The focus of this website is on those cetaceans which particularly seek out human company. In Irish waters at this time, that means in effect bottlenose dolphins. In general these are ‘solitary’ animals, which are living alone rather than in a social group and often in a restricted area rather than moving around. Dolphins as a rule are highly gregarious and active animals, living in family groups sometimes known as pods and roaming over fairly wide tracts of ocean. Dolphin society is complex and allows for much variation. Mature males in particular may split up into ones and twos and roam far from their maternal pods, so dolphins are not always seen in groups, although that is certainly more typical around the west of Ireland. However, what is unusual is for a solo dolphin to adopt a small fixed home range. Fungie would be the extreme example of this, both in time and space, but there is an infinite gradation in dolphin 'solitariness' which may include a substantial amount of contact with other dolphins. Dony moves around a lot and has spent most of the winter in recent years with another dolphin known as Jean F'loch. Venus was only 'solitary' for a few months in 2005. Dusty spends a lot of time with human companions but also regularly meets other dolphins. It is often hard to tell just how much or how little time a dolphin spends with conspecifics; we saw tooth-rake marks on Fungie for three years before we saw him meeting other dolphins, depsite constant almost daily observation. We therefore prefer now to think in terms of interactive dolphins rather than 'solitary', 'sociable' or 'solo' dolphins.
All dolphins tend to bow-ride boats which are going the way they want to go and in this sense may be said to associate with human beings. In some parts of the world, dolphins also feed in association with human fishing activity. Interactive dolphins, however, are distinguished by seeking out human activities which appear to have no direct benefit to them, and which in fact appear to put them into serious risk of ill health or injury. They may follow pleasure craft very closely, even when driven randomly or in circles, they may swim into shallow and polluted waters in harbours or river estuaries, and most conspicuously of all, they may approach human swimmers and divers and even allow people to touch them. All of these interactions are most definitely not normal for wild dolphins. ‘Normal’ wild dolphins may approach divers or swimmers in the water out of curiosity but nearly always pass by well underwater and out of reach.
It appears that over the last 30 years there have been more and more cases of human-dolphin interactions. We don’t believe that this trend can entirely be accounted for by greater human awareness or better reporting of incidents, although it is also tempting to speculate that the dolphins may have responded to our growing interest in them by making themselves more available! The scientific community, by and large, is not interested in solitary dolphins, and especially not when they become media celebrities, precisely because these animals are atypical of the species as a whole. The leading international marine mammal on-line discussion group, MARMAM, specifically forbids mention of human-dolphin interactions in its forum (except if this takes place within a dolphinarium!). Another major forum, the European Cetacean Society, treats the sociable dolphin phenomenon only from the point of view of it being a threat to dolphins. In the general pro-dolphin arena, the Irish Whale and Dolphin Group (IWDG) and the UK Whale and Dolphin Conservation Society (WDCS) both publicly discourage anyone from interacting with wild dolphins, although many of their members and officers seem to ignore this injunction themselves in practice. Few marine biologists or conservationists will go on record, whatever they privately believe, to say that we could learn something from swimming with sociable wild dolphins - let alone that they might actually enjoy the experience themselves!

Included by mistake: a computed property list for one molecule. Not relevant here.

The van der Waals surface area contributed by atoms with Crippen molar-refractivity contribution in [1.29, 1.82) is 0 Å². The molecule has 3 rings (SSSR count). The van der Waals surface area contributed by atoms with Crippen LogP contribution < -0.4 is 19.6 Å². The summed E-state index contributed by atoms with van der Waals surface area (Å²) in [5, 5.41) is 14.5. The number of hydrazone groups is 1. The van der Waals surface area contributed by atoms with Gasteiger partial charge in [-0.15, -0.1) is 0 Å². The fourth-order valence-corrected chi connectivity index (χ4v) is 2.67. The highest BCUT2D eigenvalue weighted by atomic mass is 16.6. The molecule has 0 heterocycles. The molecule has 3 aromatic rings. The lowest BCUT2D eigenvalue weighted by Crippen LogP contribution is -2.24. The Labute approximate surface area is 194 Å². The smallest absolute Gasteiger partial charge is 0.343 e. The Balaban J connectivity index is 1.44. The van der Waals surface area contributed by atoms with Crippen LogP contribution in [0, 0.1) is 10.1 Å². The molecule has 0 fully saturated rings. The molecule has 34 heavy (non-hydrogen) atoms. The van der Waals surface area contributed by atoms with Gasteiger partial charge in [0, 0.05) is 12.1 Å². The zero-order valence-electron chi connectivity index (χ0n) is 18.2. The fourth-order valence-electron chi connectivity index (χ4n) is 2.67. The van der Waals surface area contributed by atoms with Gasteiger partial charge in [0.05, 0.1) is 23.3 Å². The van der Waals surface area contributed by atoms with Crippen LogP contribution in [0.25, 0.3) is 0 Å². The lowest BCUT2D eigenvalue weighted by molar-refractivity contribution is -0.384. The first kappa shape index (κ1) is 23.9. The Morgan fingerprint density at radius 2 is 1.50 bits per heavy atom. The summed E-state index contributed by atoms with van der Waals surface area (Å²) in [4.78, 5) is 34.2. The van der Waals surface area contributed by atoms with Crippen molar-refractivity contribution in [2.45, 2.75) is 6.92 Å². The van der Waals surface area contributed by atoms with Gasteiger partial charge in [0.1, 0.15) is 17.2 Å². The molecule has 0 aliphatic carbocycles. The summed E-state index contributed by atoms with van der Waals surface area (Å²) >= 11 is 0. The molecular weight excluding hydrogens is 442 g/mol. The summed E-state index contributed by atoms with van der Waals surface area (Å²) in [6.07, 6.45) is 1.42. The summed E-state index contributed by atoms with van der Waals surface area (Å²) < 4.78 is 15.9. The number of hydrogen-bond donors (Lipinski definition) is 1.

In this respect, we feel the scientific community is out of step with the general public, who are obviously sold on the idea of dolphins in general and especially on getting as close to them as possible. It is also missing a great opportunity to advance our knowledge and understanding of both cetaceans and humans. Most of our scientific knowledge about the proper functioning of the human body has come from the study of disease, and in the same way the fact that interactive dolphins are not ‘normal’ does not mean that we cannot learn from them. By opting out of the debate about human-cetacean interactions, scientists leave the field clear for the adherents of the ‘messengers from the Pleiades come to save the world’ school of thought.
Sooner or later, a cross-disciplinary approach will evolve within the rigid hierarchies of academia, and marine biologists will get together with anthropologists, psychologists and social scientists to begin to unravel one of the most fascinating mysteries of the natural world, the ‘friendly’ dolphin phenomenon. When that day happens, we hope that the information collected on this website will be useful. In the meantime we are happy to remain a bunch of enthusiastic amateurs who are having a lot of fun at the same time as trying to figure out for ourselves what is going on here. We hope that reading these pages will not only provide useful and clear information, but will give a glimpse of both the enjoyment and the wonder which grips everyone who gets close to a wild cetacean.
© 2001-2006 Graham Timmins